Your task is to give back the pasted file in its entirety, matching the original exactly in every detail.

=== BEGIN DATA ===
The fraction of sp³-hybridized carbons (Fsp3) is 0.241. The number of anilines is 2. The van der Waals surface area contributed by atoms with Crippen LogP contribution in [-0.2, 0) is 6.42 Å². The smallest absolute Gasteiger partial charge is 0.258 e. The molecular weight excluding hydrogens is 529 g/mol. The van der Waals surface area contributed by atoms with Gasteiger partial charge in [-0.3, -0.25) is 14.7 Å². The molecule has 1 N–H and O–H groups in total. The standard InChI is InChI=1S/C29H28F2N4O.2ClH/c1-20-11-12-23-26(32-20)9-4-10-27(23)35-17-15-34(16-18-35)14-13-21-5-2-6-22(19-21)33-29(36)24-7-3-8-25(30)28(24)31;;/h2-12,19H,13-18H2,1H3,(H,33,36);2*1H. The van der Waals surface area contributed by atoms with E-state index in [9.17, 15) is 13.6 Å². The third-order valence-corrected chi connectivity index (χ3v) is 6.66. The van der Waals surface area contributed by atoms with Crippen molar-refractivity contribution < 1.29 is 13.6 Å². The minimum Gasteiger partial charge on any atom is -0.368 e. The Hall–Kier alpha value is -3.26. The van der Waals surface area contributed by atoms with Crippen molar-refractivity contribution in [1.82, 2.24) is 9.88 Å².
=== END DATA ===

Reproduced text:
The fraction of sp³-hybridized carbons (Fsp3) is 0.241. The number of anilines is 2. The van der Waals surface area contributed by atoms with Crippen LogP contribution in [-0.2, 0) is 6.42 Å². The smallest absolute Gasteiger partial charge is 0.258 e. The molecular weight excluding hydrogens is 529 g/mol. The van der Waals surface area contributed by atoms with Gasteiger partial charge in [-0.3, -0.25) is 14.7 Å². The molecule has 1 N–H and O–H groups in total. The standard InChI is InChI=1S/C29H28F2N4O.2ClH/c1-20-11-12-23-26(32-20)9-4-10-27(23)35-17-15-34(16-18-35)14-13-21-5-2-6-22(19-21)33-29(36)24-7-3-8-25(30)28(24)31;;/h2-12,19H,13-18H2,1H3,(H,33,36);2*1H. The van der Waals surface area contributed by atoms with E-state index in [9.17, 15) is 13.6 Å². The third-order valence-corrected chi connectivity index (χ3v) is 6.66. The van der Waals surface area contributed by atoms with Crippen molar-refractivity contribution < 1.29 is 13.6 Å². The minimum Gasteiger partial charge on any atom is -0.368 e. The Hall–Kier alpha value is -3.26. The van der Waals surface area contributed by atoms with Crippen molar-refractivity contribution in [1.82, 2.24) is 9.88 Å².